ANDY HARPER: An invasive species is wreaking havoc along Cambridgeshire’s waterways. But it could soon be on the way out. The zebra mussel costs Anglian Water hundreds of thousands of pounds in repairs by clogging pipes. But now a Cambridgeshire company has developed a pellet known as a toxic malteser to deal with it. Dr David Aldridge is from BioBullets. David, good morning to you.
DAVID ALDRIDGE: Good morning Andy.
ANDY HARPER: So what are the problems caused by these things? And presumably it’s not just the zebra mussel.
DAVID ALDRIDGE: Zebra mussels are a member of a whole swathe of non-native organisms spreading through Britain’s fresh waters. We have zebra mussels in East Anglia. We have signal crayfish that people may have heard of. We’ve just recently received the arrival of the killer shrimp in Grafham Water. There’s lots of non-native organisms around. The zebra mussel is a particular nuisance, because it comes from the Black Sea and Caspian Sea area. And it’s a little bit like the marine mussels that you eat, in that it produces a beard. This is threads which they use to attach to solid surfaces. And this means they can attach not only to pipes, but they can also attach to each other. So they form very thick crusts in pipelines, and this obviously has big implications for the movement of raw water from rivers to reservoirs, and also from storage reservoirs onto water treatment works.
ANDY HARPER: So prior to the toxic malteser coming along, how were they dealt with in the past?
DAVID ALDRIDGE: The most widespread and licensed technique around the world for dealing with zebra mussels is to use chlorine. The problem with chlorine is that the zebra mussels are very clever, and they can taste the chlorine in the water and close their shells. And they can stay closed for up to three or four weeks. So you have to continuously expose them to chlorine or other treatment agents to finally get them to open and take in the toxin. What we do with the BioBullet is that we take a product which is toxic to the mussels, but we cover it in a tasty coating. This is where the malteser analogy comes in. And we cover it in a tasty coating which is just the right size and shape for the mussels to filter from the water. And so they swallow this miniature poison pill without realising they’ve taken in a toxic product. And they die straight away. And the beauty with this is that we engineer the coating materials so that it dissolves and degrades, and the entire product degrades within hours of going in the water. So anything which passes out into the open environment dissolves to totally harmless concentrations. So we have this big added bonus that there’s no impact on the wider biodiversity living in rivers and streams that might receive the outflow water.
ANDY HARPER: So what attracted you to the study of mussels? Is it the water? Is that where your interest lies?
DAVID ALDRIDGE: Well I also work at Cambridge University, where I head up what’s called the Aquatic Ecology Group, in the Zoology Department. And I’ve been working for many years on freshwater mussels, particularly with a focus on conserving freshwater mussels. So a lot of my work is going around the world and using native biodiversity such as mussels to clean up polluted systems, and help monitor change. And the idea for the zebra mussel really was a result of an industrial need for a solution, and I got my head together with a colleague who’s a chemical engineer, and knows something about making tiny particles. And so it was a combination of two different scientific disciplines, coming together to meet an industrial need.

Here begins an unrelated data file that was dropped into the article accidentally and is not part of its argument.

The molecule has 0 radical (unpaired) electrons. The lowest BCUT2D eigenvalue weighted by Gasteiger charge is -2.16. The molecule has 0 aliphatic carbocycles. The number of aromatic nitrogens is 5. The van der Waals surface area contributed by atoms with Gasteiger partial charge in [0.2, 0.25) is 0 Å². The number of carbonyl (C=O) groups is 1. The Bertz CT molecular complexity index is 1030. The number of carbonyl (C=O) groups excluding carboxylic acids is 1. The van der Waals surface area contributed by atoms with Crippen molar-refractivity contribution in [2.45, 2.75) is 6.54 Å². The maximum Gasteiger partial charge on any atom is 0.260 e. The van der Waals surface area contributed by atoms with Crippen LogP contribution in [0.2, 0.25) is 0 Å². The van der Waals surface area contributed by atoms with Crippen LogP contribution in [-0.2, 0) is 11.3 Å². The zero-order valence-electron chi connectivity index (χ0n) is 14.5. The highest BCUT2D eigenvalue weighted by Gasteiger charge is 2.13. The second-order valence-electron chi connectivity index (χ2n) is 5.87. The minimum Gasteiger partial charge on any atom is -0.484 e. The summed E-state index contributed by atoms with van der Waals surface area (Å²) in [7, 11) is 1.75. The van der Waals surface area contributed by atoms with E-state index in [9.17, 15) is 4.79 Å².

ANDY HARPER: And how has it been welcomed, your invention?
DAVID ALDRIDGE: It’s been welcomed incredibly well. We’ve been working for the last couple of years with Anglian Water and Thames Water, following a big grant from the Government, something called the Technology Strategy Board, which has allowed us to produce products at a commercial scale now, which have been extremely successful in testing. We’ve tested in two UK waterworks now very effectively. And yes, the water industry is certainly behind us. And two of our products have now received approval from the Drinking Water Inspectorate, which means that it’s totally safe for use in the UK drinking waters. It’s important to say that we only put this in the raw water side of the pipelines. So this is before all the water is treated and processed, ready for dispersal to households. But yes, it’s been accepted and adopted very widely. And trials in the United States suggests independently that there’s no impact on native wildlife. We’ve just finished some work in Spain in irrigation systems. And we’re also working on some other invasive pests as well, which filter feed. So we have some very broad patents on this invention, which means that we can try and control pests around the world, in different environments.
ANDY HARPER: Well David, it’s been great talking to you. Congratulations. And hopefully we’ll talk to you again when you come up with yet more problem solvings. Thank you.
DAVID ALDRIDGE: Bye bye.
ANDY HARPER: That’s Dr David Aldridge, who is a Cambridge University zoologist, who helped to develop the malteser, the BioBullet. Fascinating stuff.